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Global oil risks in the early 21st century

  • Fantazzini, Dean
  • Höök, Mikael
  • Angelantoni, André

The Deepwater Horizon incident demonstrated that most of the oil left is deep offshore or in other difficult to reach locations. Moreover, obtaining the oil remaining in currently producing reservoirs requires additional equipment and technology that comes at a higher price in both capital and energy. In this regard, the physical limitations on producing the ever-increasing quantities of oil are highlighted as well as the possibility of the peak of production occurring this decade. The economics of oil supply and demand are also briefly discussed showing why the available supply is basically fixed in the short to medium term. Also, an alarm bell for economic recessions is shown to be when energy takes a disproportionate amount of total consumer expenditures. In this context, risk mitigation practices in government and business are called for. As for the former, early education of the citizenry of the risk of economic contraction is a prudent policy to minimize potential future social discord. As for the latter, all business operations should be examined with the aim of building in resilience and preparing for a scenario in which capital and energy are much more expensive than in the business-as-usual one.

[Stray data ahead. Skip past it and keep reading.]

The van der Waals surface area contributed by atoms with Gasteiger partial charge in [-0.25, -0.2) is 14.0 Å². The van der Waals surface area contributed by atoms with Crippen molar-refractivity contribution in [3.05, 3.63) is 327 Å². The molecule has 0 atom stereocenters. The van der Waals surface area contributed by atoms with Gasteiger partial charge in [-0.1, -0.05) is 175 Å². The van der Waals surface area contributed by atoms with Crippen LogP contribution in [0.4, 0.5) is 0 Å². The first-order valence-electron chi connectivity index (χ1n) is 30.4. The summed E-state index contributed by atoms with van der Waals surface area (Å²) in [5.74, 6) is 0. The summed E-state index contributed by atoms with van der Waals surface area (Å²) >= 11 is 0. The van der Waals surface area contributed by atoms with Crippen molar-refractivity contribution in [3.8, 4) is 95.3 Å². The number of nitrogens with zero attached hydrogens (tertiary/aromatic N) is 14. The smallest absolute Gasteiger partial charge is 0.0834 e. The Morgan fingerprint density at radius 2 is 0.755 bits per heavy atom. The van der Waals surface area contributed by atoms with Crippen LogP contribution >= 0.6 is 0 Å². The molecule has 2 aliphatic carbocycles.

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Article provided by Elsevier in its journal Energy Policy.

Volume (Year): 39 (2011)
Issue (Month): 12 ()
Pages: 7865-7873

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Handle: RePEc:eee:enepol:v:39:y:2011:i:12:p:7865-7873
Contact details of provider: Web page: http://www.elsevier.com/locate/enpol

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